Brian Boyle and defenseman Marc Staal also practiced with the team, although it isn't clear when any of the four players will return. Tortorella said Thursday that he will not discuss any injuries or lineup questions during the playoffs.
WASHINGTON -- With the playoffs underway and the subterfuge already in full swing, injured Rangers forward Brian Boyle revealed very little after skating with the team Thursday for the first time since suffering a lower-body injury April 16.

Boyle seemed encouraged by the morning's skate but didn't offer up much more regarding his potential return to the lineup.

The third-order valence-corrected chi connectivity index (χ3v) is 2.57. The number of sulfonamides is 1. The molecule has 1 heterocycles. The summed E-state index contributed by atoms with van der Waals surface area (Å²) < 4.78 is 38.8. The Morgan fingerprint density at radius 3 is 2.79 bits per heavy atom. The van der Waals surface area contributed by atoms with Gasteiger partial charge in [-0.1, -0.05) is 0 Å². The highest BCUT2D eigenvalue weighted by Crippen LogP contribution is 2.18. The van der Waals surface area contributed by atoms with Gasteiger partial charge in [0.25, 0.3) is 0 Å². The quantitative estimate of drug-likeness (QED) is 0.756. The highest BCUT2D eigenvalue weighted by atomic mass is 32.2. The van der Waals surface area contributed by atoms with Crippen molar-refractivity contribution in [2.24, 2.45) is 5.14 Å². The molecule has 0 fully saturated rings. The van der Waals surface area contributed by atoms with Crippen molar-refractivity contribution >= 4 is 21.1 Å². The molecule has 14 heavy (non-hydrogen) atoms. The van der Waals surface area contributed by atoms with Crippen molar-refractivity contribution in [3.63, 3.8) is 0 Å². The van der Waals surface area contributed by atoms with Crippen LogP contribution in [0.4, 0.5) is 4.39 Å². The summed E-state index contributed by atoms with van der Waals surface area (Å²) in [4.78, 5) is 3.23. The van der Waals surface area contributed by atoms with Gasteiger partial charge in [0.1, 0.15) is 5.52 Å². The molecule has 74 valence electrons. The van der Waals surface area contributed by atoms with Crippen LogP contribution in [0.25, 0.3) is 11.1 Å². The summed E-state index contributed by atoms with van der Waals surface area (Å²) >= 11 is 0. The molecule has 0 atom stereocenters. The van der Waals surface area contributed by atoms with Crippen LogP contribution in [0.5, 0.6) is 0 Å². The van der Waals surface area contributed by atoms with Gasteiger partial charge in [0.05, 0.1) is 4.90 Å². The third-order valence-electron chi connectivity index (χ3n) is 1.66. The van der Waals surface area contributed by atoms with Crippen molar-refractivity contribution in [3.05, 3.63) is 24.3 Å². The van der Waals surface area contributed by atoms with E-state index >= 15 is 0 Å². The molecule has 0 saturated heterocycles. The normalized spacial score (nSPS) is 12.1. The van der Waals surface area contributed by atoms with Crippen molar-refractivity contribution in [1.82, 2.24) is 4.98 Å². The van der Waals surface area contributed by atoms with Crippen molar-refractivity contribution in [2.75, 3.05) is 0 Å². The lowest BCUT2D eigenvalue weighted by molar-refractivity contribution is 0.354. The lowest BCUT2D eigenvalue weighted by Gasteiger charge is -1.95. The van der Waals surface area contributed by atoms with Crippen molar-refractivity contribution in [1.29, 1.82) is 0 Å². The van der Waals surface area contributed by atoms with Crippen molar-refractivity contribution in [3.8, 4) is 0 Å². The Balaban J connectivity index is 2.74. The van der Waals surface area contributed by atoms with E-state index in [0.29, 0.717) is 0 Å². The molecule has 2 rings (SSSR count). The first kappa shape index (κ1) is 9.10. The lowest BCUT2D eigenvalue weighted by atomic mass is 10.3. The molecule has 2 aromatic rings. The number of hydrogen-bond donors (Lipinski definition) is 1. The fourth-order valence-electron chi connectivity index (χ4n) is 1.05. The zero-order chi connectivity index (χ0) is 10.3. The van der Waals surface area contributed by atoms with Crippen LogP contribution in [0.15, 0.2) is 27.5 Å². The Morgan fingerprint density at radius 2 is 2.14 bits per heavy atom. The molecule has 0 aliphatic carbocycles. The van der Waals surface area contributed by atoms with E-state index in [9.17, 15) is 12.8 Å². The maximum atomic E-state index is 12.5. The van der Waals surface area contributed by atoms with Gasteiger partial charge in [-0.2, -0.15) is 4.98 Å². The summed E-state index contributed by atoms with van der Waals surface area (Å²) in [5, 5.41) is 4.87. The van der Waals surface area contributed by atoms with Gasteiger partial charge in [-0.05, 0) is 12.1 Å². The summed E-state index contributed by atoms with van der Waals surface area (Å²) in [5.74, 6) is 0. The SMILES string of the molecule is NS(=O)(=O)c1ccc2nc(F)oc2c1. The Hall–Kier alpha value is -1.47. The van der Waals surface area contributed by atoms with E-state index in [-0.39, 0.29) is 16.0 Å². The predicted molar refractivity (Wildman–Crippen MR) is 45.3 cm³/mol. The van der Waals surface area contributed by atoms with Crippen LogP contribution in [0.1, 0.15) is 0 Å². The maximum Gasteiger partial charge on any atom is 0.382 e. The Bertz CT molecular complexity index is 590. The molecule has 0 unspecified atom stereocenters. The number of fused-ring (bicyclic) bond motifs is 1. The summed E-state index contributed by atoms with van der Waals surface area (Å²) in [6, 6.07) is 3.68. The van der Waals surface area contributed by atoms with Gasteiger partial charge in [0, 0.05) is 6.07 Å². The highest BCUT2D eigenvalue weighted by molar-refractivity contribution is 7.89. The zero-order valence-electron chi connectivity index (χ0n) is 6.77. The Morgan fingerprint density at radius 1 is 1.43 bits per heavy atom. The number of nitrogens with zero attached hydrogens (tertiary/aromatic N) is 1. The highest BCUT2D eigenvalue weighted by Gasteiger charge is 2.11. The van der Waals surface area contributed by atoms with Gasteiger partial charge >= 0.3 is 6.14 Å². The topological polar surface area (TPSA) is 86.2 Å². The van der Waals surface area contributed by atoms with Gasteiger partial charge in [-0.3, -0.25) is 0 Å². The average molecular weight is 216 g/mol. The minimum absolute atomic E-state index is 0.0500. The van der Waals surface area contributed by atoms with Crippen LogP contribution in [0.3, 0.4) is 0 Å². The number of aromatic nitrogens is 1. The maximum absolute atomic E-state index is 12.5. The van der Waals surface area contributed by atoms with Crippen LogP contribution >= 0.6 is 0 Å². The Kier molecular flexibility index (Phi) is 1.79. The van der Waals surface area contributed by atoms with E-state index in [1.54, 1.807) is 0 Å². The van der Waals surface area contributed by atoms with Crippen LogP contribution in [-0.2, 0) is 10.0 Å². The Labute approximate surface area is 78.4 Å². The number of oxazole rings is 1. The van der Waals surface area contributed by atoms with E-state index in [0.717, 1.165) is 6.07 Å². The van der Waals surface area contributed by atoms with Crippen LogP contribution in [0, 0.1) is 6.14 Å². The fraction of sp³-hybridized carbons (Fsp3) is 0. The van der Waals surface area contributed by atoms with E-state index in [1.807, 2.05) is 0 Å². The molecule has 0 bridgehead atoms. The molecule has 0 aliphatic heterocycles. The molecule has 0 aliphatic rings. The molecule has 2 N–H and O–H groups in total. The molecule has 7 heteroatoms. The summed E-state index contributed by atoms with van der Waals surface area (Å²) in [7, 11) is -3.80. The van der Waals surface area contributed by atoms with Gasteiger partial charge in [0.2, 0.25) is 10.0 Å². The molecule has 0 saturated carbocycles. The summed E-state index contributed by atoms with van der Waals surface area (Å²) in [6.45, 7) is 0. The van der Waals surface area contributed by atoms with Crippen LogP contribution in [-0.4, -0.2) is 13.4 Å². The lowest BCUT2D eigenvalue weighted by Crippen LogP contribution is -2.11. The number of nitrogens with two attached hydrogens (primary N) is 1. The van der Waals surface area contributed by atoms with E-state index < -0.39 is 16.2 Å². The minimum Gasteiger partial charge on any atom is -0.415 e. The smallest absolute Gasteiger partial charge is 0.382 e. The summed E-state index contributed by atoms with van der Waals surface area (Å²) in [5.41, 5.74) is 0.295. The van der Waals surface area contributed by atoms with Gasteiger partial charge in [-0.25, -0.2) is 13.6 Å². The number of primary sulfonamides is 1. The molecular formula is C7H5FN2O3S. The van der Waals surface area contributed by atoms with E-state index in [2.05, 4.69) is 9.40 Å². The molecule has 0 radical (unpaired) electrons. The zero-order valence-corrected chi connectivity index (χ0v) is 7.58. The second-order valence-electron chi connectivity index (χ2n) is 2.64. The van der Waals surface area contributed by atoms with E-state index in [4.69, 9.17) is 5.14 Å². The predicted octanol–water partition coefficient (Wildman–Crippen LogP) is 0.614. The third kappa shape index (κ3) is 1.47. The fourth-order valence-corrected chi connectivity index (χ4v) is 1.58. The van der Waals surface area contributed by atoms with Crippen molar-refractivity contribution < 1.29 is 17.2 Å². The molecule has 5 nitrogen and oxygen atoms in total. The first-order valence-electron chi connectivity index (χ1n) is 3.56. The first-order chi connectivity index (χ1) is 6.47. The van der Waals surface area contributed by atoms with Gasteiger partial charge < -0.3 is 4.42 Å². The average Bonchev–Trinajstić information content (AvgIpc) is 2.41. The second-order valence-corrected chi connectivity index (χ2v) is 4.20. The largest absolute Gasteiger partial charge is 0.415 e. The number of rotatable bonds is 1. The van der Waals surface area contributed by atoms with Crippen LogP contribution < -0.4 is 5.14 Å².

"I felt good," he said.

Any idea of a timeline?

"I felt good," he answered. "It was positive."

Boyle did concede, sort of, that he is hopeful to return to the lineup at some point during this series vs. Washington.

"Playoffs. I want to be out there as quick as I can. It felt good, so that's all I really know," he said. "I don't have any idea how it's supposed to work. I'm trying to feel as good as I can as fast as I can."

Boyle was similarly noncommittal when asked whether he would require medical clearance before he can resume playing.

"We've got a whole staff of medical guys," Boyle said. "Again, I'm not a doctor."

Boyle also declined to answer whether he has skated prior to Thursday on his own.

• • •


Injured defenseman Marc Staal was a bit more forthcoming about his progress; Staal has not played since being struck in the eye with a puck on March 5.

The 26-year-old said he doesn't want to risk coming back until he is confident he can make a positive impact, especially considering the heightened pressure this time of year.